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Storytelling runs deep in the Ozarks. I grew up in the kiddie pools of it, but always waded over to the adult tables at picnics and reunions.
If you ever get the chance, listen to some Ozark stories. Rest assured you’ll be either laughing or horrified, or both. But Ozarkians are clannish. Suspicious. Stingy even. So catch what you can. If you have the fortune to eavesdrop enough, you learn that good gossip requires a fragment (or entire storyline) held back. The things grownups whispered about had a sense of hidden depth. I imagined them tapping into a secret gossip reservoir for their stories. I drew a map, sketching the reservoir under the Wal-Mart. This was 1½ miles south of the Werewolf Church.
We moved to New Orleans last July. I was shocked to find how freely our Southern neighbors filled my ears with gossip, advice, and stories. My shock turned to amusement when they ducked inside to refill their gossip pitcher. Just in case you wanted seconds.
So knowing very little about Mardi Gras wasn’t a problem. The community here was excited – greedy even – to indoctrinate us.
This was in addition to the physical evidence of Carnival.
August: the children excavate the bone-bead strands of Mardi Gras Past on St. Charles.
January: shops place “It’s Carnival Time!” signs in their windows. Billboards along I-10 follow.
Early February: the children have eaten at least five meals of King’s Cake.
There was such a cacophony of voices advising us on how to best spend our first Mardi Gras that dinner conversation became a Carnival Survival Meeting. It started requiring minutes from the previous day.
“So Krewe de Vieux is Friday at 7.”
“Isn’t that one with all the phalluses?”
“Yeah, but K. said it was alright.”
“I heard from A. that children didn’t go to any night parades.”
“I heard that was for parades in the Quarter.”
“Would we call seven o’clock night?”
Mardi Gras isn’t just a day. It’s a solid two weeks, padded at the front end. When the second weekend rolled around, we were ready for our first daytime parade – the jewel in the weekend dubbed “Family Gras.”
Everyone had advised biking, because of the traffic/parking nightmare. Even the children’s school – one block from the parade route – was let out early on parade days so that hours in advance cars could approach the building.
Pushing off from our house – me on my sturdy steel-framed Bianchi, my husband on his sleek Trek hybrid, complete with Burley trailer – spirits were high.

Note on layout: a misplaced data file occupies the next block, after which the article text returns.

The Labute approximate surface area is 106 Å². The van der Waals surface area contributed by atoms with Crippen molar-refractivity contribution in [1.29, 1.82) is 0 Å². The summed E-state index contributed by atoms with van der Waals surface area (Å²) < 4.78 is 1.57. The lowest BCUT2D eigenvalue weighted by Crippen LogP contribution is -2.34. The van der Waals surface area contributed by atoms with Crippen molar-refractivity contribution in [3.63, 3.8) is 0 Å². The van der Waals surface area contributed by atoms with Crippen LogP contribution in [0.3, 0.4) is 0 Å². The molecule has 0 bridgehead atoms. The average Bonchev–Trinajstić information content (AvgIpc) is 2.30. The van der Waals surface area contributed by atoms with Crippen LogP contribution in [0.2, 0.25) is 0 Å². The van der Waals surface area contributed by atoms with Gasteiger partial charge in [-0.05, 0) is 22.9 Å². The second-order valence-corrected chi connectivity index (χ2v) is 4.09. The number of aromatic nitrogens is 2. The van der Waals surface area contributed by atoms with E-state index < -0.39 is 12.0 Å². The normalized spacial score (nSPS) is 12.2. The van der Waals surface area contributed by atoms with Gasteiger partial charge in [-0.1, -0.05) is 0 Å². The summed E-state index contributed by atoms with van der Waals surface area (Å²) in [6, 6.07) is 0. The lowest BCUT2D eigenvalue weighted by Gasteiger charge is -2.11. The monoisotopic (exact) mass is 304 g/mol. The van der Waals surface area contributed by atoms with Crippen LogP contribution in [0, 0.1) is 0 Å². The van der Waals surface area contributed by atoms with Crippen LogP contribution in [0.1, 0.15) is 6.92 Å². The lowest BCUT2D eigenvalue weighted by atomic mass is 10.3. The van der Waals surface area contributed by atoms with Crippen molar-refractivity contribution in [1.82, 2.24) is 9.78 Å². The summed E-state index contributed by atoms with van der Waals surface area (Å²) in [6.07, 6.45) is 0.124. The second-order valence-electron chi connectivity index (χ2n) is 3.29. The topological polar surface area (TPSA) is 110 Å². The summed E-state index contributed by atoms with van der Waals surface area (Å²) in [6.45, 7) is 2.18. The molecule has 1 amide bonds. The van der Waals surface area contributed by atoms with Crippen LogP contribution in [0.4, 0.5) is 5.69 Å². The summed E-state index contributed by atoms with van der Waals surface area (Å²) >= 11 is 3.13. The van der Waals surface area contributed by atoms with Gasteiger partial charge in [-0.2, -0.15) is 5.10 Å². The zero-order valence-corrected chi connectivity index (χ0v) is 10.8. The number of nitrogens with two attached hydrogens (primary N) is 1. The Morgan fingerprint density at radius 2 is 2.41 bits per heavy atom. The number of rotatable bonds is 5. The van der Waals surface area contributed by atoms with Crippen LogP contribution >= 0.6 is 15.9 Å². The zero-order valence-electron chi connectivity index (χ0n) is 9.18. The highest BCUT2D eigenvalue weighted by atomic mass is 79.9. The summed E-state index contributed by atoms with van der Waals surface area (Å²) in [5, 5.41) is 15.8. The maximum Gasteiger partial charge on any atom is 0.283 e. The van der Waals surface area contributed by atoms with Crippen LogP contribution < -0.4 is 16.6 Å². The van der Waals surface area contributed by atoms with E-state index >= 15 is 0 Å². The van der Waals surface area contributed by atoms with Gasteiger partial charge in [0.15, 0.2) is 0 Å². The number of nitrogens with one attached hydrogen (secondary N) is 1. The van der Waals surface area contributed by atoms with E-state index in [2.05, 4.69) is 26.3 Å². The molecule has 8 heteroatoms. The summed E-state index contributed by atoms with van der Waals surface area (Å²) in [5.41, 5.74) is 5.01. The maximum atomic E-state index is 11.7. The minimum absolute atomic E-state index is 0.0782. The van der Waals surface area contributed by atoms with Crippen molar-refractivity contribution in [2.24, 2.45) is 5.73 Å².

We turned down Broadway to cut by Tulane. Traffic would be slowed there before hitting St. Charles, so even though Broadway doesn’t have a bike lane, it seemed like a smart move.
We were almost at the foot of Broadway when a teal BMW pulled to the right a few meters in front of my husband. The window slid down and a man in polo shirt leaned out, motioning my husband’s bike over. The man saw the Trek and Burley glide to a stop. He hopped out of his car.
I looked at the bike and trailer as I rolled passed. No flats, nothing sticking out of the trailer. Both children pointed their helmets attentively towards the middle-aged man talking to their father.
Music from car stereos played. A light wind blew. College kids – several Abitas already under their belts – talked loudly on the sidewalk. The man shouted to be heard.
“Ya can’t have these children out durin’ Mardi Gras.”
My rage spiked. We’d already swallowed the advice of dozens of natives. It was Family Gras. It was fine. Did he expect me to lock the children indoors for all the weeks of Carnival? Who was he, to try and change our minds? Our route?
I prepped my middle finger to fly at him and his intrusive directive. More words, softer ones, followed.
“Please, I lost my son. Please…”
I braked to a dead stop.
The son. A young child, like mine? A reckless teenager? The man lapsed into repetition. His words were stringing into a weak chant that diminished under the noises of tires and wind.
“I lost him, I lost –”
The man’s mouth froze in a thin gap, like he had forgotten the rest of the words to his story.
We left him there on the curb, pushing on to the parade. From the bike lane on St. Charles, I kept looking over my left shoulder, waiting for the creeping line of autos to show a teal sedan, waiting for the return of the chant from a rolled-down window.
“I lost… I lost…”
We locked the bikes at the corner of Napolean and St. Charles. We smiled. We caught yards and yards of plastic beads pressed onto strings in Chinese factories. I drank my beer. The children covered their ears when the trombones blasted their way, reached out their arms silently, too shy to yell for beads.
We repeated the ritual over the next two weeks, in sun and rain and darkness.
The man’s confession quieted, but it continued creeping along the corners. I tried to logic it away, asking myself: Why doesn’t he stay home during Carnival season? Why would he torment himself like that? What compelled him to share his story?
I can see the man going to work somewhere, in a room with lamps and neutral wallpaper, maybe a law office. He’s tight-lipped over holiday feasts, Ozark-style. He’s sitting quietly apart. He goes to sleep in the dark, his story curled up like a snail under his pillow.
I never could sketch the lost boy to satisfaction. Maybe my brain is protecting itself. Maybe it’s the lack of concrete information, the age of the child or his coloring.
The image of the storyteller is enough. The silver-haired father, dragging the chain of tragedy around Carnival, red eyes in the weak winter sunlight. He’s carrying his story, hoping that maybe in a moment of feeling, when he sees a small, intact family flashing past his window, the story could be retold. Released. He’s hoping for the magic of time travel. Of changing fate.
And you, Dear Reader: have you ever been blindsided by storytelling? Did it change your route?